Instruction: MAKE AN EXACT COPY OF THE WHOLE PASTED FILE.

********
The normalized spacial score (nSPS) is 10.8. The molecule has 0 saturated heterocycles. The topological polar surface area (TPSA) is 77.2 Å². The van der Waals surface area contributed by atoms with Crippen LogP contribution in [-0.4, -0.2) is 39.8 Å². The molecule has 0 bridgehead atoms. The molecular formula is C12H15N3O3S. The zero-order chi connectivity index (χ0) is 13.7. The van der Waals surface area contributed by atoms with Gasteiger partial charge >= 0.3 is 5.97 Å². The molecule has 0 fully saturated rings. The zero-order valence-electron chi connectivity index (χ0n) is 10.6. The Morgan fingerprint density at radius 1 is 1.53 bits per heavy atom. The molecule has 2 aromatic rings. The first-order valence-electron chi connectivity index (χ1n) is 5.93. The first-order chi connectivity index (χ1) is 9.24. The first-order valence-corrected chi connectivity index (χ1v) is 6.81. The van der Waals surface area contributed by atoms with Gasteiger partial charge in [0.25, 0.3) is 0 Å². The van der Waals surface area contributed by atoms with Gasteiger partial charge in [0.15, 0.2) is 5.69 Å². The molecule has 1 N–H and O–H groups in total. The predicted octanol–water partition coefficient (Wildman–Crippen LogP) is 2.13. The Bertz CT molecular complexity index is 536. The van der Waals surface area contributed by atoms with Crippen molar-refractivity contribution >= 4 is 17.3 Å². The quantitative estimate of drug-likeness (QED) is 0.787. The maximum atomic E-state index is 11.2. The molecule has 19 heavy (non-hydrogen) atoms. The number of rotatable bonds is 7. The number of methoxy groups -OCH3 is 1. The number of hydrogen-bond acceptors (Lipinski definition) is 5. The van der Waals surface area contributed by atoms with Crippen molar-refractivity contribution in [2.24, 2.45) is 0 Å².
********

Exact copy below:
The normalized spacial score (nSPS) is 10.8. The molecule has 0 saturated heterocycles. The topological polar surface area (TPSA) is 77.2 Å². The van der Waals surface area contributed by atoms with Crippen LogP contribution in [-0.4, -0.2) is 39.8 Å². The molecule has 0 bridgehead atoms. The molecular formula is C12H15N3O3S. The zero-order chi connectivity index (χ0) is 13.7. The van der Waals surface area contributed by atoms with Gasteiger partial charge >= 0.3 is 5.97 Å². The molecule has 0 fully saturated rings. The zero-order valence-electron chi connectivity index (χ0n) is 10.6. The Morgan fingerprint density at radius 1 is 1.53 bits per heavy atom. The molecule has 2 aromatic rings. The first-order valence-electron chi connectivity index (χ1n) is 5.93. The first-order chi connectivity index (χ1) is 9.24. The first-order valence-corrected chi connectivity index (χ1v) is 6.81. The van der Waals surface area contributed by atoms with Gasteiger partial charge in [0.25, 0.3) is 0 Å². The van der Waals surface area contributed by atoms with Gasteiger partial charge in [0.15, 0.2) is 5.69 Å². The molecule has 1 N–H and O–H groups in total. The predicted octanol–water partition coefficient (Wildman–Crippen LogP) is 2.13. The Bertz CT molecular complexity index is 536. The van der Waals surface area contributed by atoms with Crippen molar-refractivity contribution >= 4 is 17.3 Å². The quantitative estimate of drug-likeness (QED) is 0.787. The maximum atomic E-state index is 11.2. The molecule has 19 heavy (non-hydrogen) atoms. The number of rotatable bonds is 7. The number of methoxy groups -OCH3 is 1. The number of hydrogen-bond acceptors (Lipinski definition) is 5. The van der Waals surface area contributed by atoms with Crippen molar-refractivity contribution in [2.24, 2.45) is 0 Å².